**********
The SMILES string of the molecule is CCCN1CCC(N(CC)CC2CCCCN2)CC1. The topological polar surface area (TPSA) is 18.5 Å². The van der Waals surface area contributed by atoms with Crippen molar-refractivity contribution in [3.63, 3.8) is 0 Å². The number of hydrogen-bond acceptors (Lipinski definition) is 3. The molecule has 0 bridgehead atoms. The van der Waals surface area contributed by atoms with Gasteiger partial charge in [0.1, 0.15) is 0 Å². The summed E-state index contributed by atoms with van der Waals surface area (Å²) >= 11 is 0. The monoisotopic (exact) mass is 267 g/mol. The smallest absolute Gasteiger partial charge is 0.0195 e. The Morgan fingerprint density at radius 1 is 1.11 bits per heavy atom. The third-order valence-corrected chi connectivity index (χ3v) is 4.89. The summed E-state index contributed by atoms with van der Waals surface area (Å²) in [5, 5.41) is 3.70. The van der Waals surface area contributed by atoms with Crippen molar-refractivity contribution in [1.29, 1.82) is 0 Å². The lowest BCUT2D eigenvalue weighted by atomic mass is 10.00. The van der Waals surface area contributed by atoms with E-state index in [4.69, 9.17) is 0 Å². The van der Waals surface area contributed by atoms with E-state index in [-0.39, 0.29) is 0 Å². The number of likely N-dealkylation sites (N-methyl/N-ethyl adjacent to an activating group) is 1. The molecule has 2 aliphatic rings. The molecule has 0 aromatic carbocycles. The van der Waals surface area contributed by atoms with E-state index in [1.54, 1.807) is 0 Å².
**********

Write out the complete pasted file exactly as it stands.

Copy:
The SMILES string of the molecule is CCCN1CCC(N(CC)CC2CCCCN2)CC1. The topological polar surface area (TPSA) is 18.5 Å². The van der Waals surface area contributed by atoms with Crippen molar-refractivity contribution in [3.63, 3.8) is 0 Å². The number of hydrogen-bond acceptors (Lipinski definition) is 3. The molecule has 0 bridgehead atoms. The van der Waals surface area contributed by atoms with Gasteiger partial charge in [0.1, 0.15) is 0 Å². The summed E-state index contributed by atoms with van der Waals surface area (Å²) >= 11 is 0. The monoisotopic (exact) mass is 267 g/mol. The smallest absolute Gasteiger partial charge is 0.0195 e. The Morgan fingerprint density at radius 1 is 1.11 bits per heavy atom. The third-order valence-corrected chi connectivity index (χ3v) is 4.89. The summed E-state index contributed by atoms with van der Waals surface area (Å²) in [5, 5.41) is 3.70. The van der Waals surface area contributed by atoms with Crippen molar-refractivity contribution in [1.29, 1.82) is 0 Å². The lowest BCUT2D eigenvalue weighted by atomic mass is 10.00. The van der Waals surface area contributed by atoms with E-state index in [4.69, 9.17) is 0 Å². The van der Waals surface area contributed by atoms with E-state index in [-0.39, 0.29) is 0 Å². The number of likely N-dealkylation sites (N-methyl/N-ethyl adjacent to an activating group) is 1. The molecule has 2 aliphatic rings. The molecule has 0 aromatic carbocycles. The van der Waals surface area contributed by atoms with E-state index in [1.54, 1.807) is 0 Å².